As the days begin to lengthen, and seed catalogs start arriving in your email and postal box, it’s time to think about placing your orders for this year’s garden show. I’ve always been a big fan of seeds as a source of material for the garden, which grew on me when I was a propagator at the Berry Botanic Garden. Mrs. R.S. Berry was famous for her ability to grow an amazing array of difficult and rare plants from seeds. She obtained many of these seeds in the Himalayan Mountains and Valleys of China during expeditions funded by collectors including Frank Kingdon-Ward and Joseph Rock.
Saving seeds is a very important part of curating a plant collection, as historic plants can succumb to pests and disease and cloning may not always be an option. Saving seeds preserves a plant’s genetic material, minus whatever disease may have caused its demise. Let’s look at some seed sowing techniques and tips to ensure your success in the upcoming gardening season.
It-s best to start with a high quality soil mix. I like Promix HP, with biofungicide and mycorrhizae. It has a peat-based substrate so it retains moisture very well. Also, its HP (high porosity) helps roots development and prevents damping off, a fungal disease that can run unchecked through seedling flats if drainage and air flow are inadequate. The biofungicide and mycorrhizae help prevent disease and encourage strong root growth.
Getting an early start with perennials and woody/tree species from temperate climates is important, as they may require a period of cool weather before they will germinate with rising spring temperatures, a process known as vernalization. I like to sow these species outside as soon as they arrive in the winter, ideally with seed flats out and exposed to the weather by January, at the latest. This way, if it’s an early spring, they should have been sufficiently chilled to induce germination. With seeds having longer germination times, I like to top dress with some grit. This helps prevent the growth of mosses that can overtake peat-based soils before seeds have a chance to germinate. You can buy grit (crushed quartzite) at feed stores. Packaged as turkey or chicken grit, it’s relatively cheap and as you are only using a thin top dressing, a little goes a long way.
Once seeds have germinated provide consistent temperatures and good air flow to prevent damping off. High Tech to low tech, there is lots of information available on seed germination practices. Bottom heat can be very beneficial. This is the hydronic bottom heat system I built for the Historic Greenhouse at McMennamins Edgefield.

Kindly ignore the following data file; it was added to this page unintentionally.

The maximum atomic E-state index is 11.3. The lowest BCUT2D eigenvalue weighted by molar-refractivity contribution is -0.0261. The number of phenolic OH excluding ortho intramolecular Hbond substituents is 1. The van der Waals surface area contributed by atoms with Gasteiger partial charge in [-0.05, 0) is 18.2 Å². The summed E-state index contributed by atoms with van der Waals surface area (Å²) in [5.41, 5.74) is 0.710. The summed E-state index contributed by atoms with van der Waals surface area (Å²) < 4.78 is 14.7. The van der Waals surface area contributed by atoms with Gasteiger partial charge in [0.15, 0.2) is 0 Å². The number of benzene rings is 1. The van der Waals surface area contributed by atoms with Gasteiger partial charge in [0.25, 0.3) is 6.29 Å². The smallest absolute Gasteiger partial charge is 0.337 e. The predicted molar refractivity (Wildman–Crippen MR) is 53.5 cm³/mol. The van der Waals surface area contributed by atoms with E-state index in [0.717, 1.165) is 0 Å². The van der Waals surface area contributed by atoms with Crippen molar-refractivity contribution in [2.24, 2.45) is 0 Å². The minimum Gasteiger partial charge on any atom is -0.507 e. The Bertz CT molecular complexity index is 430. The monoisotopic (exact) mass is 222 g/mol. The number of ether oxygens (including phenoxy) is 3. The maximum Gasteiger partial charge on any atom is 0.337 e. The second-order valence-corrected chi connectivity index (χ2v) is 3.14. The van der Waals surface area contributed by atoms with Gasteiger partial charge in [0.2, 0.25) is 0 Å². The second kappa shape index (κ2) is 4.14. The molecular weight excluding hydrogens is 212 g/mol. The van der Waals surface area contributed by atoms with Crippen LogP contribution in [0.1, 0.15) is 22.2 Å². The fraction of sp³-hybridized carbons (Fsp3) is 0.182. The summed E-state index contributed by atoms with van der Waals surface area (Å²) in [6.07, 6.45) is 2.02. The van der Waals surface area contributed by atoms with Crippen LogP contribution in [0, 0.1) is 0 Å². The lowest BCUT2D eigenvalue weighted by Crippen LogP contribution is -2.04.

The internet is a great source of seed growing tips and tricks. A favorite and very comprehensive book on sowing seeds is Norman Deno’s Seed Germination, Theory and Practice. Another recommended book on propagation (and much more) is Peter Thompson’s Creative Propagation, A Growers Guide.
For annual seeds, bottom heat and supplemental lighting can encourge an early start to the growing season. These systems can seem technical and daunting; however, basic electric heating pads and LED grow lights will do the trick. ures are well within the realm of affordability.
Sometimes, seedlings can establish as quickly as cuttings. Camellia sasanqua on the left, is almost as large as the Camellia japonica cutting made at the same time the seeds were sown. The tree peonies at Gaiety Hollow have presented unique challenges. They are difficult to propagate by cloning as they have to be grafted onto herbaceous rootstock. Fortunately out of 20 seeds that were sown, one was viable and heading toward a healthy start. Fungicides should be used as a last resort. Focus on cultural conditions first.
When working with seedlings, the best advice is sow thinly. This will help prevent the dreaded damping off disease where a healthy flat of seedlings start to topple over suddenly, caused by a number of different fungal pathogens, the stem of the plant is severed, and the seedling dies. Sowing thinly also makes it easier to move the plant on when it comes time to repot. I usually sow a 1/4 – 1/2 of the packet and save the rest. That way if I find a particularly popular or successful plant, I can regrow it next year, in case the seed company is out of stock.
Sulfur is one of the least toxic fungicides to have on hand. It can be dusted or mixed with water to make a spray. Be aware that sulfur is acidic in nature, so can change the pH of the soil.
Here are a few of my favorite seed sources.
Outside Pride: Based in Independence, Oregon, this online-only retail offers a remarkable array of flowers, grasses, and cover crops, including large seed packet sizes.
NARGS: The North American Rock Garden Society offers a seed exchange to its members. Even if rock gardens aren’t your thing, the exchange provides access to thousands of different seeds collected from member gardens. Many selections are drought tolerant and will thrive under tough conditions.
Plant World Seeds: For those that like the uncommon, this is a great source for everything from unusual bulb seeds to rare trees.
Nichols Garden Nursery: An old standby from nearby Albany, this is a great source for herbs and vegetables, including unusual and heirloom varieties.
The Thyme Garden: Situated in the coast range between Corvallis and Waldport, its a great source for unusual herbs and flowers.
I hope these tips and resources provide a good start to the growing season! The warmth of spring will be here soon so start now by getting your seeds ordered and sown.